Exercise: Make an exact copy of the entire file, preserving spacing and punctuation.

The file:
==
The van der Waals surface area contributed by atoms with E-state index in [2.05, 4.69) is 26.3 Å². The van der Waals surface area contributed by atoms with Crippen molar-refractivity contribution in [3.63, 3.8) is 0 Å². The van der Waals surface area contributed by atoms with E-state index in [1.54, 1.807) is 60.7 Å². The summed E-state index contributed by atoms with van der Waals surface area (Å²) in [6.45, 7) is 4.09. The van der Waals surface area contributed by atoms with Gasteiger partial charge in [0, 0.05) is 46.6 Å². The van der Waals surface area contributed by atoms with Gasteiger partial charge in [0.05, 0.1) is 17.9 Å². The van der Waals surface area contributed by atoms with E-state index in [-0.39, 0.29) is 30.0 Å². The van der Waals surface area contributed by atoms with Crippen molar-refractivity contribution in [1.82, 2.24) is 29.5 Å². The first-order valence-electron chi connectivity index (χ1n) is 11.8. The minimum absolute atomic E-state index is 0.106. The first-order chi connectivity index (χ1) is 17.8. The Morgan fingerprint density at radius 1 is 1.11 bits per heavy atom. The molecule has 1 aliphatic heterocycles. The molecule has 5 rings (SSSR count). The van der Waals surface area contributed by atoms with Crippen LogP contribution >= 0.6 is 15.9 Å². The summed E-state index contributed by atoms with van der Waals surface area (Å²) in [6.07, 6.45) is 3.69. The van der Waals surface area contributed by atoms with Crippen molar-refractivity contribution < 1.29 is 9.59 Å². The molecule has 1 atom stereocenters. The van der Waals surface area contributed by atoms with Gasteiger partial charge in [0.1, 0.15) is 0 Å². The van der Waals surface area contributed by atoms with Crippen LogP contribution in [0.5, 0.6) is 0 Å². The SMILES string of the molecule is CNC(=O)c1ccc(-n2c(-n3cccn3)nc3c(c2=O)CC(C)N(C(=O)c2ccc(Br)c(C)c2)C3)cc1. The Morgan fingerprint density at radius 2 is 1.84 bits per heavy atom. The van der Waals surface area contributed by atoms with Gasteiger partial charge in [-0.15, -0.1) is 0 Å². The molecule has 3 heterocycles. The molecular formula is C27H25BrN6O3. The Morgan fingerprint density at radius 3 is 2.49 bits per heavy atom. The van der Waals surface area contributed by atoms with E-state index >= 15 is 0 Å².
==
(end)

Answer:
The van der Waals surface area contributed by atoms with E-state index in [2.05, 4.69) is 26.3 Å². The van der Waals surface area contributed by atoms with Crippen molar-refractivity contribution in [3.63, 3.8) is 0 Å². The van der Waals surface area contributed by atoms with E-state index in [1.54, 1.807) is 60.7 Å². The summed E-state index contributed by atoms with van der Waals surface area (Å²) in [6.45, 7) is 4.09. The van der Waals surface area contributed by atoms with Gasteiger partial charge in [0, 0.05) is 46.6 Å². The van der Waals surface area contributed by atoms with Gasteiger partial charge in [0.05, 0.1) is 17.9 Å². The van der Waals surface area contributed by atoms with E-state index in [-0.39, 0.29) is 30.0 Å². The van der Waals surface area contributed by atoms with Crippen molar-refractivity contribution in [1.82, 2.24) is 29.5 Å². The first-order valence-electron chi connectivity index (χ1n) is 11.8. The minimum absolute atomic E-state index is 0.106. The first-order chi connectivity index (χ1) is 17.8. The Morgan fingerprint density at radius 1 is 1.11 bits per heavy atom. The molecule has 1 aliphatic heterocycles. The molecule has 5 rings (SSSR count). The van der Waals surface area contributed by atoms with Crippen LogP contribution >= 0.6 is 15.9 Å². The summed E-state index contributed by atoms with van der Waals surface area (Å²) in [6.07, 6.45) is 3.69. The van der Waals surface area contributed by atoms with Crippen molar-refractivity contribution < 1.29 is 9.59 Å². The molecule has 1 atom stereocenters. The van der Waals surface area contributed by atoms with Gasteiger partial charge in [0.1, 0.15) is 0 Å². The van der Waals surface area contributed by atoms with Crippen LogP contribution in [0.5, 0.6) is 0 Å². The SMILES string of the molecule is CNC(=O)c1ccc(-n2c(-n3cccn3)nc3c(c2=O)CC(C)N(C(=O)c2ccc(Br)c(C)c2)C3)cc1. The Morgan fingerprint density at radius 2 is 1.84 bits per heavy atom. The van der Waals surface area contributed by atoms with Gasteiger partial charge in [-0.15, -0.1) is 0 Å². The molecule has 3 heterocycles. The molecular formula is C27H25BrN6O3. The Morgan fingerprint density at radius 3 is 2.49 bits per heavy atom. The van der Waals surface area contributed by atoms with E-state index >= 15 is 0 Å².